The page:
As an education major, I greatly sympathize with other students in the field as I have worried about driving to and from placements, about completing my hours in a timely fashion and awaiting acceptance into the Teacher Education Program since some of the requirements do not fit the content area in which I am going into.

With this being said, I have had an overall positive experience with the education program here at Alma. I have enjoyed going into classrooms early in my years here so that I can determine whether or not teaching is what I truly want to pursue. I have endless gratitude and appreciation to the education department faculty, for they are always willing to answer any questions I may have as well as instruct classes that have given me new perspectives about my field. 

I additionally love being President of the Education Club as I get to connect with members while also acting as a bridge between student and faculty communication.

In conclusion, I commend my fellow education majors that are passionate about what they do. I believe the pandemic has been one of the greatest examples of how overlooked and overworked teachers are, and just how much we impact our students.

When I went to New York City this summer, I bought a pin in Central Park that reads “Teacher Power”. A dear friend of mine asked what that meant. After thinking about what it means, I took a few notes that I would like to share with you now.

Teacher power is inspiring students to become the best version of themselves. It’s acting as a role model when there’s no one to look up to. It’s providing stability when the home life of a student is rocky. 

It’s supporting them when there’s no one to hold them up. It’s motivating them to get what they want out of life and to not let go. It’s shielding students from gunfire.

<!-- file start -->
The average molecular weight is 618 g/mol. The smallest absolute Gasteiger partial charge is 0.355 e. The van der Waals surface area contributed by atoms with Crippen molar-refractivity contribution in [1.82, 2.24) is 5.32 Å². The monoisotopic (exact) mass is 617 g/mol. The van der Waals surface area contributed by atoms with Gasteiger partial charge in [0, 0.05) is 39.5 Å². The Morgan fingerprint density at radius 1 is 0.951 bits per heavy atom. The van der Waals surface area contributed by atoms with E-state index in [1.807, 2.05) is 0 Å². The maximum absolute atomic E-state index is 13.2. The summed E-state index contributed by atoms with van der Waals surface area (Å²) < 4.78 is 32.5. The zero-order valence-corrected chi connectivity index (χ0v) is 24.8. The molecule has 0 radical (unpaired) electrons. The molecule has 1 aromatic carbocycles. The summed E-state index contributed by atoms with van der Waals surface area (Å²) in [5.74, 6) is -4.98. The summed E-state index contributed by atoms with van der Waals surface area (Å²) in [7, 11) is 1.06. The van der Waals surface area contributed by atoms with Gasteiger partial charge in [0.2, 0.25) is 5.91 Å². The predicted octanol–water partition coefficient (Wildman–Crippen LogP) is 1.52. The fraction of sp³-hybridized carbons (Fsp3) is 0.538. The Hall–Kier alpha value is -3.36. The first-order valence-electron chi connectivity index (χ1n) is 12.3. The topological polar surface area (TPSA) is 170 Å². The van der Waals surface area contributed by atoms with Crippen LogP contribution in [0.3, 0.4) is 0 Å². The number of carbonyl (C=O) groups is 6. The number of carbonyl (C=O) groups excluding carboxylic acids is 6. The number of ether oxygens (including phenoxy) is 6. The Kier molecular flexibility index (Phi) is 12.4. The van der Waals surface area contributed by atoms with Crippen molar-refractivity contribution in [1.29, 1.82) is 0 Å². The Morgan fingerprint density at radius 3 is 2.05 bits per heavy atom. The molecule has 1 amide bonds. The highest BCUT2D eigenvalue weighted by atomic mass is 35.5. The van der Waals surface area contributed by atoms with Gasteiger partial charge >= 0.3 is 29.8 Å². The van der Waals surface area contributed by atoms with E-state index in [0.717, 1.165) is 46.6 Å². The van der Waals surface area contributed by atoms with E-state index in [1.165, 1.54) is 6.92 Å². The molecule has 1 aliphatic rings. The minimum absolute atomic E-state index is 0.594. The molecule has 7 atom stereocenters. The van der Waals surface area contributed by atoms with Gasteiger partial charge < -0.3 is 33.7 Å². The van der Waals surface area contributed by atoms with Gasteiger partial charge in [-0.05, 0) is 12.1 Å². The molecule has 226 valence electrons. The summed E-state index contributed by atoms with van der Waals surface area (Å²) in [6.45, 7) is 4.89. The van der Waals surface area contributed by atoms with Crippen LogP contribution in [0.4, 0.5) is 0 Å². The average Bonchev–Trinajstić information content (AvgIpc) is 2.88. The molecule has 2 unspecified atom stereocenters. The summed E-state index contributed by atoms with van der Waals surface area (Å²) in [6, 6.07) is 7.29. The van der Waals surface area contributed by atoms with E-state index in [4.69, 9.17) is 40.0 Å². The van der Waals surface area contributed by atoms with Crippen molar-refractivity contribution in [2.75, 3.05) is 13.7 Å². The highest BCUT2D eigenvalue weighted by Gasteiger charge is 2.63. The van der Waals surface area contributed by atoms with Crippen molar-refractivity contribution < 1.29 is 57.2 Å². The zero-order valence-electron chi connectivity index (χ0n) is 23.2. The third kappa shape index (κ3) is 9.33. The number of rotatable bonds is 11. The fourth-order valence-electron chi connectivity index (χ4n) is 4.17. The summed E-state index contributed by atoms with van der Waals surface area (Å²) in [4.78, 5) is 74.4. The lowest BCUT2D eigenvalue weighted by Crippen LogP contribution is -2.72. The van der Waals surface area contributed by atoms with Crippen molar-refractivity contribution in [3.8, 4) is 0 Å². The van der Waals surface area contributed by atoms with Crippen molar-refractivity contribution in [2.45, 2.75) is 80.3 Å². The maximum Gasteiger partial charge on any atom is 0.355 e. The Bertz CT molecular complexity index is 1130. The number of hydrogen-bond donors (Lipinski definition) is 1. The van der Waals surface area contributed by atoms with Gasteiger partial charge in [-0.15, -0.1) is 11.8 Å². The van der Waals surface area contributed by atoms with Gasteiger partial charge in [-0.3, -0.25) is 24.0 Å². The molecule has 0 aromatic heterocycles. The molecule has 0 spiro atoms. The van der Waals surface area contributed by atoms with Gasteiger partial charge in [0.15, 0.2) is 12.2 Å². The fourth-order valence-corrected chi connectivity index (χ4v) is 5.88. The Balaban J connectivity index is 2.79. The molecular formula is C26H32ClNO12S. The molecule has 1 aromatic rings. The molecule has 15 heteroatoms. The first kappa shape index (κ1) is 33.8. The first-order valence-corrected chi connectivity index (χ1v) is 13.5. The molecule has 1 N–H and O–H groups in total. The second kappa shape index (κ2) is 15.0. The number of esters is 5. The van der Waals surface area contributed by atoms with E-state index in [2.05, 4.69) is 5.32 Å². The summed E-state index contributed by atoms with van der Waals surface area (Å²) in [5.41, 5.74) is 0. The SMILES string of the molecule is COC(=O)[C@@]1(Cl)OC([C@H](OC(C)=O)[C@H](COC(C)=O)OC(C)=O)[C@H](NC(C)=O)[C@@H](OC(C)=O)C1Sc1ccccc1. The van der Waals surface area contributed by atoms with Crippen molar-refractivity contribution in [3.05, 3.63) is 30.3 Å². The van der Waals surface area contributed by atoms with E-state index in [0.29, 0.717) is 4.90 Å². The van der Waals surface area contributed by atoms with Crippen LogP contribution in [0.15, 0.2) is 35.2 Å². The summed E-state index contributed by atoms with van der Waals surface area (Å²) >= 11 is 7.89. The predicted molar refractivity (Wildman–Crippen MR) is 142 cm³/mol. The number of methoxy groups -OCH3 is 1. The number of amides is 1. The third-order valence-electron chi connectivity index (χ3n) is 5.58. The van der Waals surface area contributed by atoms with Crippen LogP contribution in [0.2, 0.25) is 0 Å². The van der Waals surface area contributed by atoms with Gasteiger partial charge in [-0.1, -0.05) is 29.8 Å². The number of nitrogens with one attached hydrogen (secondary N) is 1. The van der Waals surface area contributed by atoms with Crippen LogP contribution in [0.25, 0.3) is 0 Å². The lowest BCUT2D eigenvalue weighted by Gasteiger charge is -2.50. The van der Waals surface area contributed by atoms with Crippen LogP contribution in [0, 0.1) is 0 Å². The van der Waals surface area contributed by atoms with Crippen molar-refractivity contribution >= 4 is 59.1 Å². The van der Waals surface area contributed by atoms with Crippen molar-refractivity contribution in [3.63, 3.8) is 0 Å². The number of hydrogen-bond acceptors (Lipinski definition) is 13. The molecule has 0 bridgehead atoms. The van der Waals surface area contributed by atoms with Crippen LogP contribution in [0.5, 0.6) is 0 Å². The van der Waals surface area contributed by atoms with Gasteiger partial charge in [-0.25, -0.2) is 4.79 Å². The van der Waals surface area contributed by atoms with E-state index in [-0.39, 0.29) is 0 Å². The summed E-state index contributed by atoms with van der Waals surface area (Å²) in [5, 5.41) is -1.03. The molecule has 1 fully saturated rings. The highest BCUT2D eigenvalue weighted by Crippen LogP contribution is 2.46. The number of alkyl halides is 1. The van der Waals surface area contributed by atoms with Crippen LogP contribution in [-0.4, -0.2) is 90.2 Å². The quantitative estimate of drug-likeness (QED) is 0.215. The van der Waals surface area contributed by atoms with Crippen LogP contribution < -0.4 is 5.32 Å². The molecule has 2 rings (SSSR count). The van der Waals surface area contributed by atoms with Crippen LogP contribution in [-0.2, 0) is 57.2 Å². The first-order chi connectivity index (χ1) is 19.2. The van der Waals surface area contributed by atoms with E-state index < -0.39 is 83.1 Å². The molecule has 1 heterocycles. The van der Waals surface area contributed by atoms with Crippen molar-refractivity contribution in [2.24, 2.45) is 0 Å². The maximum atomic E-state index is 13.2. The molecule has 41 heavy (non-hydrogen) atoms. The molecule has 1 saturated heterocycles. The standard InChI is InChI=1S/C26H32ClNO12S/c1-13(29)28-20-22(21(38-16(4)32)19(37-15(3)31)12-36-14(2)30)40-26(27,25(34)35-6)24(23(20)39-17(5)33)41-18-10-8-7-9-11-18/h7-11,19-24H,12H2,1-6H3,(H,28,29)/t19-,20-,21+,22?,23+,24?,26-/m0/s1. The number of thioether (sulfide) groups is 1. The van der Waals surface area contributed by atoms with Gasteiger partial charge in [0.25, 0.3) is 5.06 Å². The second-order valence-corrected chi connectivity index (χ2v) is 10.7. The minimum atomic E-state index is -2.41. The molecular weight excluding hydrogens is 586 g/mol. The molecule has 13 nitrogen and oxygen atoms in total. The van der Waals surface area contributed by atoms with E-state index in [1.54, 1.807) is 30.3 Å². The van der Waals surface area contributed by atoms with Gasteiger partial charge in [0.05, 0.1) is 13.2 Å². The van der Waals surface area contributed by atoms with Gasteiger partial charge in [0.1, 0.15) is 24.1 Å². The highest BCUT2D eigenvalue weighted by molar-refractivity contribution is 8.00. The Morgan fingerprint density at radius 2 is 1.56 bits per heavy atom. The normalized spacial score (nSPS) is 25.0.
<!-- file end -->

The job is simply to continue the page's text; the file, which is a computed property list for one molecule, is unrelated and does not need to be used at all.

It’s the bookmark my teacher made me that I use to this day. It’s the sympathy cards I received when my grandfather died. It’s the conversation I recently had with one of my past English teachers. 

It’s every hug I received at my high school graduation and every conference my parents attended. I’ve said it before and I’ll say it again, if I could take care of every single child in the world, I would. And that’s teacher power. 

Title IX concerns at Alma College



While several Alma College students have voiced concerns about how the college handles Title IX cases, it is also important to consider how misuse of the Title IX system causes victims to suffer. 

One student who chose to remain anonymous has seen their peers resort to filing Title IX cases in instances where they felt it may not have been appropriate. 

“I have witnessed many situations in which friends [or people in relationships] find themselves in an argument . . . and instead of solving these issues interpersonally or even through third-party mediation, one person will choose to file a Title IX case. This usually leads to the second person counter-filing a case.” 

This person believes fewer students would misuse the system if the college was more transparent about what Title IX really is.